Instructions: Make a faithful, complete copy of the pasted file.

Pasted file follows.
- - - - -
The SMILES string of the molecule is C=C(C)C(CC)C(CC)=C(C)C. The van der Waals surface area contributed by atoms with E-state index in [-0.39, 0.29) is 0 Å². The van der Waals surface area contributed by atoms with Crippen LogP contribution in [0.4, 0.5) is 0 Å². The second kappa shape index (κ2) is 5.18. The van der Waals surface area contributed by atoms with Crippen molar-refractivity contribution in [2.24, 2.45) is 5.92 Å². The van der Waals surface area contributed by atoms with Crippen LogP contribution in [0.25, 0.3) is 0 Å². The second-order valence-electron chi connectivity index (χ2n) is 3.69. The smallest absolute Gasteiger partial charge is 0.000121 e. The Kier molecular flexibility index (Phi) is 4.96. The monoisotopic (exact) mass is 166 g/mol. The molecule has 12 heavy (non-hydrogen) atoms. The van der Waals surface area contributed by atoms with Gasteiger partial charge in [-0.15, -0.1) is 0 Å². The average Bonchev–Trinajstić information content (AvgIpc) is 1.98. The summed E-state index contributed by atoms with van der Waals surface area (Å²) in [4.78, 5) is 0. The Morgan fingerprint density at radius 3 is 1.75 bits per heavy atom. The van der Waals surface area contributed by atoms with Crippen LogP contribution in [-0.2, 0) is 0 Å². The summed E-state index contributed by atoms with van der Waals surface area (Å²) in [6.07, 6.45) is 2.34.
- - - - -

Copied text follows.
The SMILES string of the molecule is C=C(C)C(CC)C(CC)=C(C)C. The van der Waals surface area contributed by atoms with E-state index in [-0.39, 0.29) is 0 Å². The van der Waals surface area contributed by atoms with Crippen LogP contribution in [0.4, 0.5) is 0 Å². The second kappa shape index (κ2) is 5.18. The van der Waals surface area contributed by atoms with Crippen molar-refractivity contribution in [2.24, 2.45) is 5.92 Å². The van der Waals surface area contributed by atoms with Crippen LogP contribution in [0.25, 0.3) is 0 Å². The second-order valence-electron chi connectivity index (χ2n) is 3.69. The smallest absolute Gasteiger partial charge is 0.000121 e. The Kier molecular flexibility index (Phi) is 4.96. The monoisotopic (exact) mass is 166 g/mol. The molecule has 12 heavy (non-hydrogen) atoms. The van der Waals surface area contributed by atoms with Gasteiger partial charge in [-0.15, -0.1) is 0 Å². The average Bonchev–Trinajstić information content (AvgIpc) is 1.98. The summed E-state index contributed by atoms with van der Waals surface area (Å²) in [4.78, 5) is 0. The Morgan fingerprint density at radius 3 is 1.75 bits per heavy atom. The van der Waals surface area contributed by atoms with Crippen LogP contribution in [-0.2, 0) is 0 Å². The summed E-state index contributed by atoms with van der Waals surface area (Å²) in [6.07, 6.45) is 2.34.